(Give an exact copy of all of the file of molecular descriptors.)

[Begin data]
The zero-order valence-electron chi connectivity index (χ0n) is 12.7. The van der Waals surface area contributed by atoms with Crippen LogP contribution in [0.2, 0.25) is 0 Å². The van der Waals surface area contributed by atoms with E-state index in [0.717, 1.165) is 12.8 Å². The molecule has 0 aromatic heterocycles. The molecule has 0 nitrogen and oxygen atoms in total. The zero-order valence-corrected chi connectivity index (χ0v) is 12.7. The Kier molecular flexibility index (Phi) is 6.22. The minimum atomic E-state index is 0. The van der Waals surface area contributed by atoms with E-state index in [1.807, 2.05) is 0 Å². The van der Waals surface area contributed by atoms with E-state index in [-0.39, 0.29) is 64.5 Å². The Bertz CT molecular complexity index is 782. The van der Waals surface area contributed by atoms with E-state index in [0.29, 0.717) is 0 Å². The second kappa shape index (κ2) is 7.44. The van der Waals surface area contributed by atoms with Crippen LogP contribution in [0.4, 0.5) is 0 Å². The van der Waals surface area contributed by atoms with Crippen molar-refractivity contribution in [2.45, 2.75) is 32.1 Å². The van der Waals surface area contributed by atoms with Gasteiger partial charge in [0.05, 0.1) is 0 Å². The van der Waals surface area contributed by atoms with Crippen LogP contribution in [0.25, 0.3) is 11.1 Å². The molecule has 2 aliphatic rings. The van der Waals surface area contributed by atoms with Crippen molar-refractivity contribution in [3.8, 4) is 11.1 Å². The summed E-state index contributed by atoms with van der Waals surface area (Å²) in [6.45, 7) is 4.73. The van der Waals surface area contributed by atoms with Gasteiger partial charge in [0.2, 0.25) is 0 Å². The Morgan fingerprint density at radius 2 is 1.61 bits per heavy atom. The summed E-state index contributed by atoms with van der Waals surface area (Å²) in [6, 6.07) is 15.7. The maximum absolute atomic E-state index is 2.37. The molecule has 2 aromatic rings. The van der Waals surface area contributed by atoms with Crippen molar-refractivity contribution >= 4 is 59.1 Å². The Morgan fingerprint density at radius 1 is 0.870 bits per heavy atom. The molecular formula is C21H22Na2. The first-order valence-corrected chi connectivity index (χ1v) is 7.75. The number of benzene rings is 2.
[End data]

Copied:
The zero-order valence-electron chi connectivity index (χ0n) is 12.7. The van der Waals surface area contributed by atoms with Crippen LogP contribution in [0.2, 0.25) is 0 Å². The van der Waals surface area contributed by atoms with E-state index in [0.717, 1.165) is 12.8 Å². The molecule has 0 aromatic heterocycles. The molecule has 0 nitrogen and oxygen atoms in total. The zero-order valence-corrected chi connectivity index (χ0v) is 12.7. The Kier molecular flexibility index (Phi) is 6.22. The minimum atomic E-state index is 0. The van der Waals surface area contributed by atoms with E-state index in [1.807, 2.05) is 0 Å². The van der Waals surface area contributed by atoms with E-state index in [-0.39, 0.29) is 64.5 Å². The Bertz CT molecular complexity index is 782. The van der Waals surface area contributed by atoms with E-state index in [0.29, 0.717) is 0 Å². The second kappa shape index (κ2) is 7.44. The van der Waals surface area contributed by atoms with Crippen LogP contribution in [0.4, 0.5) is 0 Å². The van der Waals surface area contributed by atoms with Crippen molar-refractivity contribution in [2.45, 2.75) is 32.1 Å². The van der Waals surface area contributed by atoms with Gasteiger partial charge in [0.05, 0.1) is 0 Å². The van der Waals surface area contributed by atoms with Crippen LogP contribution in [0.25, 0.3) is 11.1 Å². The molecule has 2 aliphatic rings. The van der Waals surface area contributed by atoms with Crippen molar-refractivity contribution in [3.8, 4) is 11.1 Å². The summed E-state index contributed by atoms with van der Waals surface area (Å²) in [6.45, 7) is 4.73. The van der Waals surface area contributed by atoms with Gasteiger partial charge in [0.2, 0.25) is 0 Å². The Morgan fingerprint density at radius 2 is 1.61 bits per heavy atom. The summed E-state index contributed by atoms with van der Waals surface area (Å²) in [6, 6.07) is 15.7. The maximum absolute atomic E-state index is 2.37. The molecule has 2 aromatic rings. The van der Waals surface area contributed by atoms with Crippen molar-refractivity contribution >= 4 is 59.1 Å². The Morgan fingerprint density at radius 1 is 0.870 bits per heavy atom. The molecular formula is C21H22Na2. The first-order valence-corrected chi connectivity index (χ1v) is 7.75. The number of benzene rings is 2.